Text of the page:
Career Tips Blog

Interview Questions

Posted by on 10:27 am in Interview Questions | 0 comments

Types of Interview Questions to Focus On The main idea of an interview is to ask to candidate questions on things that the employers deem important to find out before hiring any potential employee. Interview questions are generally varied from usual topics such as your qualifications and personal questions to specific work related or even your philosophy in life. Do not just prepare to answer about your interest or academic background. Be thoroughly prepared about the company’s background, specific details or the job you’ve applied for, potential future with the job and also current economic or political issues. Interview questions can range from being very general to very personal; a smart candidate should know how to manipulate the questions to their advantage. A description about you is the most common interview question asked and the most important as well. Your ability to answer this question will reflect on your confidence, self-esteem and spirit. A tip to answers this question would be short, simple and precise. Try not to go overboard with explanations or exemplary situations. Remember that the person in front of you is not a friend but a potential employer; you would not want to spill the beans about your laziness or wild time in university to him or her. Any answer given should be work related; also it is important that your answers do not sound fake or rehearsed. An interview question can be anything the interviewer wants to be however, you as a candidate should possess the responsibility to be prepared although it is in fact impossible to know everything and anything. An extensive general knowledge is most impressive to an employer but be sure the answer is related to the question. Do not attempt to be witty or aloof, it can cause you the position. Interview questions about the organization are not necessarily mandatory in an interview because largely, you will be asked about the specifics of the work and the field related but there are employers who look forward to throwing you off balance so always study about the company and its affiliations before the interview. Another familiar question that can be asked to you would be the reason for applying the post in that specific organization. This is not only a tricky situation to be in but a dangerous one as well. Being sincere about the reason behind the application is important but do learn to be tactful as well. Your employer should be impressed with you, not annoyed. Questions such as whether you would be able to work as a team and what are your philosophy regarding work is not just asked for fun. Interview questions as such are meant to analyze your willingness to obey the instructions as well as your ability to take charge in required situations. Learn to answer questions to reflect your intelligence and your...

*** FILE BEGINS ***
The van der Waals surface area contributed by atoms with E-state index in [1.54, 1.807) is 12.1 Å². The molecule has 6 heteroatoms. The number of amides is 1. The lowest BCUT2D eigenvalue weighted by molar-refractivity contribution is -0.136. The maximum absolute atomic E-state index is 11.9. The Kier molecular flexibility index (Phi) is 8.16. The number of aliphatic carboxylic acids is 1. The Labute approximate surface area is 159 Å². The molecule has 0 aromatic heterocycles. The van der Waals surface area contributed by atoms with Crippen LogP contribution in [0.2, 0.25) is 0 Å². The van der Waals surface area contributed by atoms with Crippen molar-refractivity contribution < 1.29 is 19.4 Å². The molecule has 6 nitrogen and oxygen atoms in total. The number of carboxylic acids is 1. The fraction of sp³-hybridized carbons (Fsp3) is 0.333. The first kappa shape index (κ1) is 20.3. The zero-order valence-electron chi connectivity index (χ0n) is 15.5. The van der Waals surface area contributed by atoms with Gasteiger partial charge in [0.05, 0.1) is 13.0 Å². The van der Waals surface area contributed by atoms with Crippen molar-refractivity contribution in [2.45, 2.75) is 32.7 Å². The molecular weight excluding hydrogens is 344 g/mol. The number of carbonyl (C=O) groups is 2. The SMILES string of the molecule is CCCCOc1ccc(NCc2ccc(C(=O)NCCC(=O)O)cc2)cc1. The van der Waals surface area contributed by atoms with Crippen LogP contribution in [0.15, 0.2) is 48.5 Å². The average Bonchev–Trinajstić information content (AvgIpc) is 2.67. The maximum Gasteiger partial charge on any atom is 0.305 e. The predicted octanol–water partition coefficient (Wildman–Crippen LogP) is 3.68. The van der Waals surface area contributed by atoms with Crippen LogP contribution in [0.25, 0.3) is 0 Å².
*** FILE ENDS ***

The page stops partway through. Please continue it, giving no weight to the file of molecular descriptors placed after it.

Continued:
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Self Confidence

Posted by on 10:23 am in Interview Tips | 0 comments

The MOST important trait that you can bring to the interview is Self-Confidence How Do You Demonstrate Confidence? As you read articles and books about interviewing you will notice that most of the information focuses on “being prepared.” When you look closely at the information provided by “experts,” you will notice that a great many of the tips given concern the external preparation. These are tips ranging from what to “wear to the interview,” to having the “correct body language,” or information on giving a “strong handshake,” and having a “script or stories” ready for the interview. There is much less emphasis or information found on internally preparing for the interview. Internal preparations start with your feelings about yourself, as well as your feelings about going out to find a job and interviewing. If you have been having a difficult time finding a job or have been laid off, your self-confidence may be running a little low on fuel. Your feelings about yourself, and your self- esteem, or self-confidence is fragile and can change from situation to situation. Think about the following statement: Are you prepared to go out and sell yourself, and feel good about what you are selling – YOU? If your answer was, “No,” there is some work to do on the inside before you can sell on the outside. If you ask any sales person, he or she will tell you that it is much easier to sell a product that you believe in than it is to go through the motions of being passionate about something you really don’t think is a reputable product or can give good results. Individuals who do not believe in their own ability cannot possibly convince someone else on the idea that they are the “best” candidate for the job. Beginning by believing in yourself will help you have the confidence to influence someone else to “buy” what you are selling. Poor Example: I think I am pretty good when it comes to helping people with problems. Good Example: My strengths are my customer service skills and my ability to get to the root of a problem to help customers. When you use weak terms like, “pretty good,” you send the message that you are not strong, just ok. Which would you hire? Someone who is “pretty good” at helping people with problems, or, someone who says his strengths are customer service and problem solving? Not much room for doubt there. But, how exactly do you develop self-confidence? Only when you believe in yourself can you convince someone else that you are the best person for the job. A good way to begin your internal preparation is with an inventory of your capabilities. That means getting in touch with your strengths as well as your areas of weakness. You will find it very empowering to know what you have to offer. It is also a good idea to know what your short and long term goals are. What do you want? A simple exercise that will help you answer these questions will also help you take a look inside yourself and begin to think about what you want “more of,” and what you want “less of” in your next job. People usually perform at a higher level if they...